Sheridan's forces attempt to liberate Proxima 3. Londo tries to enlist G'Kar's
aid in backing Sheridan against Earth.
Marcia Mitzman Gaven as Commander Levitt.
Richard Gant as Captain MacDougan.
Ken Jenkins as Captain Hall.
P5 Rating: 9.16
Production number: 415
Original air week: May 26, 1997
Written by J. Michael Straczynski
Directed by Mike Vejar
episodic soundtrack is available.
- Sheridan's forces have liberated Proxima 3. In the
process, several additional Earth Alliance cruisers defected to his
side. Some are remaining to guard Proxima 3 against retaliation
by President Clark.
- During the Earth-Minbari War, G'Kar personally supervised
the sale of Narn weapons to Earth.
- Londo and G'Kar have agreed to throw the support of their
respective governments behind Sheridan. The nonaligned worlds have
apparently dissolved their mutual defense pacts with Earth and are
staying out of the conflict, aside from loaning ships to help defend
Babylon 5 itself.
- Garibaldi has left the station for Mars, and never intends
to return. He plans to try to help free Earth, but not in concert
with Sheridan, whose methods Garibaldi opposes.
- What exactly will come of the declaration of support by
Centauri Prime and Narn? Will they provide military support to
Sheridan? Did he know the declaration was coming?
- Does Londo's declaration mean that he has voided the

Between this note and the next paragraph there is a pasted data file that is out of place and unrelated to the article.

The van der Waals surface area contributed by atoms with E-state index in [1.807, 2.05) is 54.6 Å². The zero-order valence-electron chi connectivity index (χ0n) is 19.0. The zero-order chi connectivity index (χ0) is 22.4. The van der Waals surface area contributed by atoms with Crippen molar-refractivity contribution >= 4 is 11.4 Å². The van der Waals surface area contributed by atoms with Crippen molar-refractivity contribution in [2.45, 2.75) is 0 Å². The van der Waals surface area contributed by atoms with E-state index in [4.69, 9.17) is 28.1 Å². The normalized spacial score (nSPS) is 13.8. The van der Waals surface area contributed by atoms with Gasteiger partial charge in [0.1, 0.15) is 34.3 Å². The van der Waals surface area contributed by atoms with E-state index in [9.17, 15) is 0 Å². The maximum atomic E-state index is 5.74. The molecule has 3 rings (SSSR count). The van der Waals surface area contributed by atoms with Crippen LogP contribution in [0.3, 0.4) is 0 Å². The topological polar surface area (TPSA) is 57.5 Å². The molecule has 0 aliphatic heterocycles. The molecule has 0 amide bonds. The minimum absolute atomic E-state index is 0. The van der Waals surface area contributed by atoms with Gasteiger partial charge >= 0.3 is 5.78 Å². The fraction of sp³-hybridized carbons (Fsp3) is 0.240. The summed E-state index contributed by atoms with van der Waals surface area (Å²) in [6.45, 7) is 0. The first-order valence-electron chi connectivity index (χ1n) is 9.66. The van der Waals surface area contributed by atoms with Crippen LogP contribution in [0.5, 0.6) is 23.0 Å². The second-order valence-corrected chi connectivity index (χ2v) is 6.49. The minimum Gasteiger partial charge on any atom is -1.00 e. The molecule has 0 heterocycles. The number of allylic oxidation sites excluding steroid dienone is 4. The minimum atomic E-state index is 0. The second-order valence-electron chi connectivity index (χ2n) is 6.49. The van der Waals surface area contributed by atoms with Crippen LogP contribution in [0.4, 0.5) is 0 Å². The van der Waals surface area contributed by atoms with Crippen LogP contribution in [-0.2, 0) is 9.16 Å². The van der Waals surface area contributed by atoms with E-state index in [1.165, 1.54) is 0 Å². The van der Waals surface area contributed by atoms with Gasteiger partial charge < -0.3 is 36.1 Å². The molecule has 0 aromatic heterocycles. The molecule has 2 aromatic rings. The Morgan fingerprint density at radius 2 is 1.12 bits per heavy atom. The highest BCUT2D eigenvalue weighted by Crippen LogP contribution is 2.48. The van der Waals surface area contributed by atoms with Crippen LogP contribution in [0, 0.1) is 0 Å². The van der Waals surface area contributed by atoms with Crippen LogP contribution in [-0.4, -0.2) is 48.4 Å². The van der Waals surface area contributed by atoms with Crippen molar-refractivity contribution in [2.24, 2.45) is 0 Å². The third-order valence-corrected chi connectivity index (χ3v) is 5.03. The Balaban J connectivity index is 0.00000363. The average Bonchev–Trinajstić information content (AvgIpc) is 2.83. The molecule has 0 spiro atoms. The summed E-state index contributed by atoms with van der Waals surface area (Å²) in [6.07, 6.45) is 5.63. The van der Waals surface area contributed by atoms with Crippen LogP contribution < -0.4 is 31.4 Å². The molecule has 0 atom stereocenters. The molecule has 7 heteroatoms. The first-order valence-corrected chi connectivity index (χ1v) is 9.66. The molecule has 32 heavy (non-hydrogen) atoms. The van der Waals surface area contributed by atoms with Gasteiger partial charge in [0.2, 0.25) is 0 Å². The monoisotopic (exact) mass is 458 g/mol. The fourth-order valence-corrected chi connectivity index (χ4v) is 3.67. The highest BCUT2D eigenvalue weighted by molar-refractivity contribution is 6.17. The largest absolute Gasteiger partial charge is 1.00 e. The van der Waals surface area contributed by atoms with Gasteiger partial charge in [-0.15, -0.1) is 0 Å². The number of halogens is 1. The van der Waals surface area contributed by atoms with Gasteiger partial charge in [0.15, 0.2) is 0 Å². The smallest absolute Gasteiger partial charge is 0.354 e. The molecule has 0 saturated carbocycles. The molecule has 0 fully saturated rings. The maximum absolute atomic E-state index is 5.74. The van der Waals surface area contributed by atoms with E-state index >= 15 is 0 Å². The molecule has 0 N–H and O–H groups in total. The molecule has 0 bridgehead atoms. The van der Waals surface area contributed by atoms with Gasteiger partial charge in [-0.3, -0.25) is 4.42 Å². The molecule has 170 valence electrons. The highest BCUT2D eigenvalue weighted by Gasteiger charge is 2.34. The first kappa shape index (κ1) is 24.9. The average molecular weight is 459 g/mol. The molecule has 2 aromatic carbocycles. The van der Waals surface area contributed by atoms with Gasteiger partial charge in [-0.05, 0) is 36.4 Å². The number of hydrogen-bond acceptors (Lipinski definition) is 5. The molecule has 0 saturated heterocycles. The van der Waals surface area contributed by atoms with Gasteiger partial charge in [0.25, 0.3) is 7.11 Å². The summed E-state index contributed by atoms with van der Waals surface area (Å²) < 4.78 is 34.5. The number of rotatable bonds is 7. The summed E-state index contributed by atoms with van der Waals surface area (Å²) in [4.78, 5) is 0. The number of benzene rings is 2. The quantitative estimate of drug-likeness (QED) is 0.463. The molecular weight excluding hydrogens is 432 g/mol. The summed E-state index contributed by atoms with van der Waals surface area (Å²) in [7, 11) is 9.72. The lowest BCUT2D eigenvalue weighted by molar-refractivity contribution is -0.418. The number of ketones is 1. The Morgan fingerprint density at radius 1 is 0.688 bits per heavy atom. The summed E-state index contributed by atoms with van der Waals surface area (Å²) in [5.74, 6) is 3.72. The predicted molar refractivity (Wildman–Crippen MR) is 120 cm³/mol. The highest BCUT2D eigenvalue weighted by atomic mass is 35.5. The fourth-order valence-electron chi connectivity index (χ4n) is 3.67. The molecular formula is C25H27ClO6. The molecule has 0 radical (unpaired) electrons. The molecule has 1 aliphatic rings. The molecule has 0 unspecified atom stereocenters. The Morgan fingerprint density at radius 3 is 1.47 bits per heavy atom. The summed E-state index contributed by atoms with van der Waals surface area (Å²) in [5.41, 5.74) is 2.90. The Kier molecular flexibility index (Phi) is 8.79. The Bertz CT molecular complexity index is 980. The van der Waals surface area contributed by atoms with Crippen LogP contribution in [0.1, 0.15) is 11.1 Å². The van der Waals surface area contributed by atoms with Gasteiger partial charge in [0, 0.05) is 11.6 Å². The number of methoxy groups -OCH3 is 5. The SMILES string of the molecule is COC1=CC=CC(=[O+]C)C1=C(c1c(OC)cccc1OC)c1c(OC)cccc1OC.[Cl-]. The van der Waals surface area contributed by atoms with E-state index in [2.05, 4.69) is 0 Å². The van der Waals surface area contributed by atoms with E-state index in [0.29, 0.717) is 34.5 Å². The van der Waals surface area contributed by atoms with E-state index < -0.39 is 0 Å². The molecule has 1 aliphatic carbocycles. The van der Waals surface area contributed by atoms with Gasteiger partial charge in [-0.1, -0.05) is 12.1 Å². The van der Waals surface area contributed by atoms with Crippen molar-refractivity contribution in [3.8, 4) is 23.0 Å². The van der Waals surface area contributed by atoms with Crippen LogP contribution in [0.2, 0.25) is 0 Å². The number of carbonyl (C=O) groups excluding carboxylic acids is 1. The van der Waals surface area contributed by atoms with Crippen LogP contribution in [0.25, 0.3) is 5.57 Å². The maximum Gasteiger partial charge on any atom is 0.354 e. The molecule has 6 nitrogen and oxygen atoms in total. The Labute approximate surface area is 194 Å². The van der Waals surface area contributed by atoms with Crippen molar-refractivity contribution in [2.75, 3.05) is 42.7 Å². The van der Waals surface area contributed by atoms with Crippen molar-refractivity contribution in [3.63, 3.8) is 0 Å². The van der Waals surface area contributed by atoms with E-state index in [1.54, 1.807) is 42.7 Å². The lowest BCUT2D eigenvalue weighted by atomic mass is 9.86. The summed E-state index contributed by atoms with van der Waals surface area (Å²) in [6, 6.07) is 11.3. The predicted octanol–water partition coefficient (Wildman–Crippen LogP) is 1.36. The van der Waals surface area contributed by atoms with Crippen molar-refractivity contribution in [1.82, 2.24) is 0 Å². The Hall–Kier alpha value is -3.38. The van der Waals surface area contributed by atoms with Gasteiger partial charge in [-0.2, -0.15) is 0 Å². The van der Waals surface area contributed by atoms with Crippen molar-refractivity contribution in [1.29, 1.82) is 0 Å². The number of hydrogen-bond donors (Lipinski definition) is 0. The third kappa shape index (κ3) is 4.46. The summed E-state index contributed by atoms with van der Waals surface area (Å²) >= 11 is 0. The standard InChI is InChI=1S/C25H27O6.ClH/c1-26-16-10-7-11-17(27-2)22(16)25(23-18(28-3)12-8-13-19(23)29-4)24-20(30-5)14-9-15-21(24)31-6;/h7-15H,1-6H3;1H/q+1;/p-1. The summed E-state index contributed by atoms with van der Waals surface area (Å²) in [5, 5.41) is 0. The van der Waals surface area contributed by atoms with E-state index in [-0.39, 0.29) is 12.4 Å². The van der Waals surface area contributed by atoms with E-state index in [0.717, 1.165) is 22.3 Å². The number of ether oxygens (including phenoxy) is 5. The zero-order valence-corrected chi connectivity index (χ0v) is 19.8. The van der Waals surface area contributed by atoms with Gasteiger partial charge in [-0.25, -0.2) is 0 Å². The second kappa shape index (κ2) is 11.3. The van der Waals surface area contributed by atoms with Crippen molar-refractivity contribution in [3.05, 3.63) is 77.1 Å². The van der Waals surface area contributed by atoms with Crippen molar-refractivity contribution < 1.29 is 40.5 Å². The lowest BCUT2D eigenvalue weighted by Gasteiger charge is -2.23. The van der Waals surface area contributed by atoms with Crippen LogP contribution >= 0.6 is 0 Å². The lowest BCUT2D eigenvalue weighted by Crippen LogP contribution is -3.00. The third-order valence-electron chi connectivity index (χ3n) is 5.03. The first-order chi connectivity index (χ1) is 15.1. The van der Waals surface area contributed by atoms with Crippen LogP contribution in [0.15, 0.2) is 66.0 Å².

nonagression treaty between Centauri Prime and Earth
("The Fall of Night?")
Does the implantation of a Keeper on at least one Centauri official
spell trouble for Centauri support of Sheridan's cause?
- What was Vir writing when he fell asleep?
- What business did Garibaldi have in Centauri space?
- What does Garibaldi plan to do to fight for Earth?
- How does Sheridan hope to use the frozen telepaths?
- Sheridan told Commander Levitt the League wasn't getting
involved because he wanted this to be a clean fight, presumably
meaning no alien involvement. But in fact, aliens are already
involved; the crew of the White Star fleet is largely Minbari,
and the ships themselves are a Minbari/Vorlon concoction.
Earth forces being attacked by Minbari-made vessels with Minbari
crews would seem perfect propaganda fodder for Clark, further
"evidence" that Sheridan has gone over to the Minbari side as
"The Illusion of Truth."
Of course, it could be argued that many Minbari are part human anyway
and thus aren't completely out of place in a human civil war,
but that argument would likely do little to dampen the effect of
Clark's propaganda, should he choose to concoct any.
- Patriotism and its effects played a key thematic role in